Enthusiasm for observational astronomy, curiosity about cosmology, achievements with CCD imaging and technology. These and all other aspects of astronomy are interests shared by members of the Amateur Astronomers Association of Princeton. The club is based in Princeton, (Mercer County) New Jersey.
This organization of 100 + promotes astronomy-related activities for members and non-members, novice to expert. A wide spectrum of astronomy interests are explored at the AAAP through regular meetings, workshops, use of the two club observatories, public outreach and regional star parties.
Come explore our web site. Here you'll find details about our organization's meetings, discussion topics, members and their scopes, and a lot more. Our organization maintains two observatories: the larger in Washington Crossing State Park (housing a research-grade 355mm Schmidt-Cassegrain catadioptric and historic 159mm Hastings-Byrne refractor). A second facility is found at Jenny Jump State Park in northwestern New Jersey. This houses a 318mm custom-built Newtonian reflector.
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Each Friday Evening -- Weather Permitting
clear skies permitting
First open house of the season is Friday April 1, 2016.
Visit the Universe at our state-of-the-art astronomical observatory, located near Pennington, NJ just minutes from I-95. AAAP astronomers will show you galaxies, planets, nebulae, globular clusters and open star clusters. You will see the night sky like never before through our telescopes: a research-grade Celestron 14" Schmidt-Cassegrain and a historic 6.25" Hasting-Byrne refractor
** New for 2015! ---> We've installed a Mallincam astronomical video imaging system. View deep sky objects on an LCD screen.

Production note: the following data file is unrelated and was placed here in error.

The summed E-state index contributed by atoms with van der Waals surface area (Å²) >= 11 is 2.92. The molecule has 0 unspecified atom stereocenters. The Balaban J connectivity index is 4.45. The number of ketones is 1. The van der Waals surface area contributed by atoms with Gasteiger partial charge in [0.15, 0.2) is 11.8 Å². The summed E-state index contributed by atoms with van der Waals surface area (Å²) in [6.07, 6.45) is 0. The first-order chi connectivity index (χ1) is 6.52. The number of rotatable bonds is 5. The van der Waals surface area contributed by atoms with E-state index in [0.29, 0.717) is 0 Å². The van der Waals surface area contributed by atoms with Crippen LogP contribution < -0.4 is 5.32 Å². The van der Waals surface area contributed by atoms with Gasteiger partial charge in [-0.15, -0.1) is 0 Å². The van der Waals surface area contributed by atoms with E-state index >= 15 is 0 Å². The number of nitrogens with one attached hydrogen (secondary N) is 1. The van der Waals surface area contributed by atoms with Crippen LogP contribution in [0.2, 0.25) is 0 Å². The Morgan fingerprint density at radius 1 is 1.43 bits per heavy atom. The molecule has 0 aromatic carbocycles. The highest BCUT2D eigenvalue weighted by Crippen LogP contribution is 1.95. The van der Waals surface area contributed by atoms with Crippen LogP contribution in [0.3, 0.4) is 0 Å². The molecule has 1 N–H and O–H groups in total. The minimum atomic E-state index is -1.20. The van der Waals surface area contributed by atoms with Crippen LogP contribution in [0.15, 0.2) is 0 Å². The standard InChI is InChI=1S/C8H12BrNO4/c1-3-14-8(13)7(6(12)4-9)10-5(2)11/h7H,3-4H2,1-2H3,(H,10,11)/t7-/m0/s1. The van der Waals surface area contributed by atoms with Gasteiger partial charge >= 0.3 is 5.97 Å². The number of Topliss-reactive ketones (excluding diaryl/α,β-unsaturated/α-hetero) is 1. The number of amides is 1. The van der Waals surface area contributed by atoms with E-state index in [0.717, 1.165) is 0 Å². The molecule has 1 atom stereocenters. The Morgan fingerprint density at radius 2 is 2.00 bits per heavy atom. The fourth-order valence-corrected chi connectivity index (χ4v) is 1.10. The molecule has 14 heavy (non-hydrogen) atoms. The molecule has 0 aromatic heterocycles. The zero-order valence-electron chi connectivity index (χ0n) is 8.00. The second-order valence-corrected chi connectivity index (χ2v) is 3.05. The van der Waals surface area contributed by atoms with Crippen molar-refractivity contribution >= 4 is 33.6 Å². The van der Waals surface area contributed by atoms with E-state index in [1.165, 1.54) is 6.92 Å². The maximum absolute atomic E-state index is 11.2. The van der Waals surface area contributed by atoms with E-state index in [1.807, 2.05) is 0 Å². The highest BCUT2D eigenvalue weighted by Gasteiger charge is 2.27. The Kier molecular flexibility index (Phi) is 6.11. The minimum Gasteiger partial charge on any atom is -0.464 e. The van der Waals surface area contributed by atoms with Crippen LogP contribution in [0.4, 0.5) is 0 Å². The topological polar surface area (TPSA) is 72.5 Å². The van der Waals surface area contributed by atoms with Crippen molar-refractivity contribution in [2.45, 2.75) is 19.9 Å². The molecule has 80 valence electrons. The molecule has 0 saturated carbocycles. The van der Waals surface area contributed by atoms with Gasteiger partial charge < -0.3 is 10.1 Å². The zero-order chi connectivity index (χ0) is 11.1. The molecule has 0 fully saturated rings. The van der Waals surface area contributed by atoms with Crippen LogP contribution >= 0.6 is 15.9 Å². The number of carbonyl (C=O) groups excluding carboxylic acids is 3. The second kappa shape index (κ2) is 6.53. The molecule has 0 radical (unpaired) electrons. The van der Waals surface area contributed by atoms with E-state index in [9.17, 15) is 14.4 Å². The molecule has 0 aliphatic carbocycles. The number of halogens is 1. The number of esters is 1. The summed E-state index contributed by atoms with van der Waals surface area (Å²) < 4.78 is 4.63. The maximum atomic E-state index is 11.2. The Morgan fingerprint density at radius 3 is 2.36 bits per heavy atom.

Click here for observatory directions and description.
THE PUBLIC IS INVITED TO
"Saving Hubble" February 9, 2016 Lecture
The February meeting will be held on the 9th at 7:30 PM in Peyton Hall on the Princeton University campus. The talk will be by award-winning filmmaker David Gaynes regarding his documentary film “Saving Hubble”. For background on the film please see http://www.savinghubble.com/about/.
“Saving Hubble” (2012) is David’s second feature length documentary and is a fresh and original telling of the Hubble Space Telescope story, exploring the cultural, political, and spiritual significance of Hubble in addition to the telescope’s scientific importance. Of specific interest to the film is the chapter in Hubble history that began in 2004 with the proposed (and ultimately unsuccessful) cancellation of the telescope. The film tracks Hubble’s fight for survival, documenting the unexpected and transformational grassroots movement that led to its eventual reinstatement and servicing by space shuttle astronauts in Spring 2009.
David Gaynes is an independent filmmaker whose work has been presented theatrically around the world. He recently completed his third feature length documentary, Next Year Jerusalem, which tells the story of eight frail elders who leave the comfort and security of their nursing home to make one final pilgrimage. Keeper of the Kohn (2005), his debut feature, is the story of an autistic man caring for a dying friend and won awards at film festivals across the country, was seen on public television and can be viewed on Hulu. David is an accomplished documentary cinematographer, having photographed the award-winning All Me: The Life and Times of Winfred Rembert (2011) among other films. A trailer and additional information about the film are available at the Saving Hubble website: http://www.savinghubble.com.
Peyton Hall is home to the Department of Astrophysical Sciences, and is located just east of Washington Road, adjacent to Palmer Stadium, on the Princeton University campus.
Members and guests are invited to a screening of "Saving Hubble" before the regular February meeting in Peyton Hall. The film is 70 minutes long. The showing will begin promptly at 6:00 PM. Since this is close to the dinner hour, the club will provide a light meal (think pizza and beverages). For this reason, the meet-the speaker dinner is canceled for February.